Our September program focused on the work of PPSEAWA-USA. Teresa Hintzke gave an excellent report on the 60th DPI/NGO conference held at the UN. She summarized sessions on the effects of climate change on indigenous peoples, youth education, and on children where rising waters create despair. Gloria Baez and Anita Yamada then reported on the PPSEAWA-USA annual meeting and UN Luncheon in New York.
In October, we went to the Field Museum where Teresa Hintzke served as our docent for the Ancient Americas exhibit with the assistance of Diane Posner. We all enjoyed the newly installed Maori Meeting House, marveling at its exquisite and elaborate carvings. Patrick Chen spoke in November on Taiwan's economic success and prospects for the future pointing out the shift from manufacturing to technological base. In February, Jane Punwani led a stimulating discussion on the Indian motifs and symbolism in The Mistress of Spices by Chitra Banderjee Divakaruni. In March, we took a journey along the Silk Road with Akari and Anita Yamada. This system of trade routes linked China with Europe from 200 BC to the 14th century and served as a conduit not only for goods such as silk, ivory, furs, and gold, but also for the transmission of technology such as the compass and gunpowder, ideas such as Buddhism, and the arts of ceramics and papermaking. In April, Anita Yamada led a special music-centered program, including a documentary called "Genghis Blues", the story of blind blues musician Paul Pena and his journey to Tuva in Central Asia to enter a throat-singing competition. We are looking forward to future presentations about Uzbekistan and Turkmenistan and our annual meeting.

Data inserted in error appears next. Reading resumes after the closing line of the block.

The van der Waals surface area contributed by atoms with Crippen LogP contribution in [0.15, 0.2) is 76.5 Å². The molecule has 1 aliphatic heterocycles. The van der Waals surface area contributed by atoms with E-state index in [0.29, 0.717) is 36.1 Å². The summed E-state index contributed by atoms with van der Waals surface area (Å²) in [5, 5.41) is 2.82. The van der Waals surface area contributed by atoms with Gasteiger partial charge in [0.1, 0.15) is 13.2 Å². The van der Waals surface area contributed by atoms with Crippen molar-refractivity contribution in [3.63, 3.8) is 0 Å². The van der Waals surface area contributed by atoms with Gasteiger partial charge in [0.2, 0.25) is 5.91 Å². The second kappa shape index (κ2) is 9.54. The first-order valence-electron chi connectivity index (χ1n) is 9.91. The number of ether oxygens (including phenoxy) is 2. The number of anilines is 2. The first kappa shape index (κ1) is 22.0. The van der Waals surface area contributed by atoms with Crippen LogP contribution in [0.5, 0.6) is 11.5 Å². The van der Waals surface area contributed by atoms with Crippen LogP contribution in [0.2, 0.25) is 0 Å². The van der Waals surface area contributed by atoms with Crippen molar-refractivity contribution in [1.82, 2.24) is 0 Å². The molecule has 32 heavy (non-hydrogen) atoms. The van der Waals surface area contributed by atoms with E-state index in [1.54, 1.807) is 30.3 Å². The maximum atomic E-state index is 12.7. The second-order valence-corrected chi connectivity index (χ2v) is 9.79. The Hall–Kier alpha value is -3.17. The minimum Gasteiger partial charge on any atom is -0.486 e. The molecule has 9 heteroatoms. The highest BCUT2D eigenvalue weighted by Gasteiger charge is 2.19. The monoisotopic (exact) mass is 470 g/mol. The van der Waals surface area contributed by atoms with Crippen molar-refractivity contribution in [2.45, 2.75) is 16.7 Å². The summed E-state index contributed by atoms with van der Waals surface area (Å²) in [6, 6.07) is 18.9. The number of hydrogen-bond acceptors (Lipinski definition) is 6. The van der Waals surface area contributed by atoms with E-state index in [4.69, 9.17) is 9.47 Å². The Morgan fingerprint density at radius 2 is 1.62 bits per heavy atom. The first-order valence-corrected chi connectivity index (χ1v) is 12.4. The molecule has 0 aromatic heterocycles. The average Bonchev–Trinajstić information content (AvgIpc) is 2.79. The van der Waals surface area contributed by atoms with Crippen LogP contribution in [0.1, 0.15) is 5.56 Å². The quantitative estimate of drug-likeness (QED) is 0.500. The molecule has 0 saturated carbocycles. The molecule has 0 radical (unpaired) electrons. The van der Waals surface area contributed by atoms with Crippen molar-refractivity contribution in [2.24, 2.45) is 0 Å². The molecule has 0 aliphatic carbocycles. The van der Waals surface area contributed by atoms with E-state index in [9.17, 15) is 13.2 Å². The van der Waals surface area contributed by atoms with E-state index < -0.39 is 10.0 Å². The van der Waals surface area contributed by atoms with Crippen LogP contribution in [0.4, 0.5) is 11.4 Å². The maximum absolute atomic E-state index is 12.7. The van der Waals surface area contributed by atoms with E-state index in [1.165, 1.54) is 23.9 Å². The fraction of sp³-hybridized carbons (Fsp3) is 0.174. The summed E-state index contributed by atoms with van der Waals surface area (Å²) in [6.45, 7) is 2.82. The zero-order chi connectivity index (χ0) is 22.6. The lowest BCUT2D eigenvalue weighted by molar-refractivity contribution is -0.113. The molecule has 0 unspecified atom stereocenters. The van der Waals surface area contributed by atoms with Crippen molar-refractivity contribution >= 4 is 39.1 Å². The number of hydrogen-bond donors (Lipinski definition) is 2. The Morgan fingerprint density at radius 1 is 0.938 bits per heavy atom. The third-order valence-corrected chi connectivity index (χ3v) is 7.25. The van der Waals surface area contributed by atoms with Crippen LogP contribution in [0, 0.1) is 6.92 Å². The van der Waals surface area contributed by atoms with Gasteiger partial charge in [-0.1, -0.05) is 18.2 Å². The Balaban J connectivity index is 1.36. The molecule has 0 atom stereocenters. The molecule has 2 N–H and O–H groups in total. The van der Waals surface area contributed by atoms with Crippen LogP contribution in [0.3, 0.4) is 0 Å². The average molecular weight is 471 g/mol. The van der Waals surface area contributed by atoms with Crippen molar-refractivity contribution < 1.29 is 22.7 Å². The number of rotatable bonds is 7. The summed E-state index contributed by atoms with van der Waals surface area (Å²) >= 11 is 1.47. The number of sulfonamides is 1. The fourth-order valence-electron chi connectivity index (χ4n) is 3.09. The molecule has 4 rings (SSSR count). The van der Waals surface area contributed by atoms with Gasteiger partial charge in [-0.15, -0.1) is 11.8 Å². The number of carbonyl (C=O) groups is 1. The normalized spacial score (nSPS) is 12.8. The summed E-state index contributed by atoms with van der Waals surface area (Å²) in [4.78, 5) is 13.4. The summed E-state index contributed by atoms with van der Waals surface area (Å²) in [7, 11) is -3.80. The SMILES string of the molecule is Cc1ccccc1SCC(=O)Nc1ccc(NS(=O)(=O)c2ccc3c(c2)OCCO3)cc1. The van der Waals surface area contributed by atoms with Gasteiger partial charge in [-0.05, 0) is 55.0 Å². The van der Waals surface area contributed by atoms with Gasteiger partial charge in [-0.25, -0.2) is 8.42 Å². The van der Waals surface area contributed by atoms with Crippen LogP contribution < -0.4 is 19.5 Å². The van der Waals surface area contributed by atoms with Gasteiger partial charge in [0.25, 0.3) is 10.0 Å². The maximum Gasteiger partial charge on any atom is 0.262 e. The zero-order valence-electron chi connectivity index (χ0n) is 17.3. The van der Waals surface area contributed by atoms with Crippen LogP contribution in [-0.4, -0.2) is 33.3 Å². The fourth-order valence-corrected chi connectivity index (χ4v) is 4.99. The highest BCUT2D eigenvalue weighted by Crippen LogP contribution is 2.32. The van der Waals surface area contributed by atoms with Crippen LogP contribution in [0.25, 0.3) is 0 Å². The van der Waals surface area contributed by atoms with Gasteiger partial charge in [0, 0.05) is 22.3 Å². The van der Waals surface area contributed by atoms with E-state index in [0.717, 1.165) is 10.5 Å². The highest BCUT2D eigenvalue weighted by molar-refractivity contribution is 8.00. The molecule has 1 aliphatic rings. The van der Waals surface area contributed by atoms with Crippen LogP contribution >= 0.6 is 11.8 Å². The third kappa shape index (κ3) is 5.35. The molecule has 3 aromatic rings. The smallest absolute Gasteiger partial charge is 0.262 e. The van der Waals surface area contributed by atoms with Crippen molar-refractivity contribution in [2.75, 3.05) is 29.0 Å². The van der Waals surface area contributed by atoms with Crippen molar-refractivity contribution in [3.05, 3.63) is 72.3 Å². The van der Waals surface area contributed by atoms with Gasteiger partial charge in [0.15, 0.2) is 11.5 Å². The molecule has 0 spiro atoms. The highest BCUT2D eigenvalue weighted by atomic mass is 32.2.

Our chapter continues to support two philanthropies. For over twenty years, we have contributed to the tuition for a student at Oglala Lakota College located on Pine Ridge Reservation in South Dakota. We also support a scholarship for a hearing-impaired girl in Kanpur, India through the Jyoti Children's Development Foundation, Inc. Jyoti was founded by one of our members, Shanti Dixit and her husband, Saryu. The school for hearing impaired children was established in 1990 and offers free education from preschool through fifth grade. This year, we decided to support another women's organization in our area that shares a common goal with us, working to end violence against women. Instead of a gift exchange at our Holiday Luncheon in December, we brought small items to donate to Mary Lou's Place, a domestic violence shelter in Evanston.